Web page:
The search for another love
The search for another love out of 6 countries


Mobile communications technology also changes the value of time spent travelling
Mobile communications technology also changes the out of 6 countriesvalue of time spent travelling

  • Music on the move makes time pass quickly, takes away the stress, and hence reduces the disutility of travel time and the importance of speed

  • Work on the move increases the productivity of time, and hence reduces the disutility of travel time and the importance of speed


The question for public policy: what to out of 6 countriesdo if there are contested, defensible, evidence-based, possible futures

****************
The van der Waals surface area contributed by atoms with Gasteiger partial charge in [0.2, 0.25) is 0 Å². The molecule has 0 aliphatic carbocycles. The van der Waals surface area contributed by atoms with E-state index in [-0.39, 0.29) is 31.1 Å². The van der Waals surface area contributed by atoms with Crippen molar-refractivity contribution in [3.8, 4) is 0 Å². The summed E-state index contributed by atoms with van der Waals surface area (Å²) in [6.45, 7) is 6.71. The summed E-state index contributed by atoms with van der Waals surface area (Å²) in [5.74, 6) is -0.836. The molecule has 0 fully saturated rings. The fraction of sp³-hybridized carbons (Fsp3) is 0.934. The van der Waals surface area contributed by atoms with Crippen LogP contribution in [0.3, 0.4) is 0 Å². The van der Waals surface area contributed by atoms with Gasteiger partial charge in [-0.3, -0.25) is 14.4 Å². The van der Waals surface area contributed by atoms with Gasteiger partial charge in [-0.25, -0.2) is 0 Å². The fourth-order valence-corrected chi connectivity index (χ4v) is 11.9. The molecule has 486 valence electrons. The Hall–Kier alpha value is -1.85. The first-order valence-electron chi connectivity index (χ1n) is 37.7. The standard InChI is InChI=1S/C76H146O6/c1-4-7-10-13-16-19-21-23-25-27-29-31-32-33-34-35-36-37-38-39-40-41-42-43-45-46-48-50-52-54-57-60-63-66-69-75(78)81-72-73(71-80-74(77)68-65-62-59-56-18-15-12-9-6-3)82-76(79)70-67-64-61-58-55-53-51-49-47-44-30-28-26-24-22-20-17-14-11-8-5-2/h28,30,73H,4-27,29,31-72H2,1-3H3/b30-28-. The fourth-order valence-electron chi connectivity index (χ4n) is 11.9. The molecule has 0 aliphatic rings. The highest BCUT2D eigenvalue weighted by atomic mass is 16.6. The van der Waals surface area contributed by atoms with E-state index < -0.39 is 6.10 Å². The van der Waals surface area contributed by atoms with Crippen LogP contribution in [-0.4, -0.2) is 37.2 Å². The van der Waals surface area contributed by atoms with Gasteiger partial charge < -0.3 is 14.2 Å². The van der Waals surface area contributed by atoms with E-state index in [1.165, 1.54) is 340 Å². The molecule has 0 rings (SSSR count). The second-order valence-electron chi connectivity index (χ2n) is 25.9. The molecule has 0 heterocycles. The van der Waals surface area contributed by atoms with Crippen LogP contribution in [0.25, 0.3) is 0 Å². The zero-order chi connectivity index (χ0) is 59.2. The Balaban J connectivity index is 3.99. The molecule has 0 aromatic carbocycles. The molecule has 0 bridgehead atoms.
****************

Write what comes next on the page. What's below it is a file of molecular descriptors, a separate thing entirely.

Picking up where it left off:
• Traffic growth will soon start up again...

  • or remain stable at about the present levels...

  • or reversing historic trend, downturn continues....

    My view: it’s more than ‘temporary economic pressure’, but evidence is still disputed and in spite of very active current research, there is unlikely to be a consensus in the next couple of years. Need to take fundamental change in the trends seriously.

    Therefore narrow ‘high growth-low growth’ sensitivity tests are not good enough; appraisal scenarios needed meanwhile.


Interim appraisal scenarios in advance of consensus forecasts
Interim Appraisal Scenarios out of 6 countries(in advance of consensus forecasts)


Appendix
Appendix out of 6 countries

Testing the Hypotheses

(suggestions to Independent Transport Commission in response to their Call for Evidence on Road to Rail)

Phil Goodwin

June 2012

[email protected]